Kunal Kalra, a resident of Los Angeles, California, has pleaded guilty to running an unlicensed cryptocurrency exchange operation which catered to drug traffickers.
An announcement published by the U.S. Department of Justice indicated that Kalra, who went by the pseudonyms “Kumar” and “Coinman,” has plead guilty to four charges, including operating an unlicensed money transmitting business, failure to maintain an anti-money laundering (AML) program, laundering of monetary instruments and distribution of methamphetamine.
Illegal Bitcoin Activity
The release states that, between 2015 and 2017, Kalra converted cryptocurrencies to fiat currencies for “darknet drug dealers and other criminals” using a Bitcoin ATM. He reportedly exchanged over $25 million before he was apprehended.
“Kalra knowingly operated a virtual currency exchange business where he exchanged U.S. dollars for Bitcoin and vice versa,” per the announcement. “Kalra admitted in his plea agreement that he exchanged Bitcoin for cash from criminals, including those who received Bitcoin from selling narcotics on the Darknet.”
The Justice Department added that, by refusing to implement an AML program, Kalra must have conducted the transactions with proper knowledge of the illicit businesses that his clients were engaged in and that he continued to help them move move their funds nonetheless.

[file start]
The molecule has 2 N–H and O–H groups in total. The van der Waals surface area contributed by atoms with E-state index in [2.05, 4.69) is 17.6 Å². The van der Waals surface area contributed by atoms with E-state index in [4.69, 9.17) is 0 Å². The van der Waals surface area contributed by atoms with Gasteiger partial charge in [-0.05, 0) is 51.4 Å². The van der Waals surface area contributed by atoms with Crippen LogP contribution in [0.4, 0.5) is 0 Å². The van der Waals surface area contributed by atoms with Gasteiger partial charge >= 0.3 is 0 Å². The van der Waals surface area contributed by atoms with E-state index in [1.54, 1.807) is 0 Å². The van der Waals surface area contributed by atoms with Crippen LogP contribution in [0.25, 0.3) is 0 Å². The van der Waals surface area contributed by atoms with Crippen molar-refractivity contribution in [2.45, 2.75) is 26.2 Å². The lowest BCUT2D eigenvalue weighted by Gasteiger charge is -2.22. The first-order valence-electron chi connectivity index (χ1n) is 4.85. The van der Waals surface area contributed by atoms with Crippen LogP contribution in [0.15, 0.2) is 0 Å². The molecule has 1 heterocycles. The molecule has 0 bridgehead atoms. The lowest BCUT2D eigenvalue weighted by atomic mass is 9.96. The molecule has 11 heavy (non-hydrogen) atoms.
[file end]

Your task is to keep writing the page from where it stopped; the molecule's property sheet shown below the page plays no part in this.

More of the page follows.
Law enforcement officials seized about $889,000 in cash, along with “54.3 Bitcoin and other cryptocurrencies.” The Justice Department noted that Kalra faces a potential life sentence.
Unlicensed Cryptocurrency Exchange Busts
Kalra is the latest in a growing line of individuals indicted for running unregistered cryptocurrency exchanges in the U.S.
In July 2019, for instance, William Green of Wall Township, New Jersey, was indicted for committing the same crime. In the official filing, Green was said to have operated Destination Bitcoin, an unlicensed exchange, which he used to convert crypto to cash for a small commission.
Bitcoin trader Eric Powers was similarly charged by the Financial Crimes Enforcement Network (FinCEN) in April 2019 for running a peer-to-peer cryptocurrency exchange without registering as a money services business.
The crackdowns mark a rise in uncertainty for cryptocurrency trading in the U.S. On the one hand, they demonstrate an increased effectiveness from authorities when it comes to these types of crimes. On the other, it signals stark risk for those who may turn to these solutions in order to buy cryptocurrency pseudonymously or anonymously.
In Kalra’s case, there appears to be clear evidence that bitcoin was being used to mask criminal activity.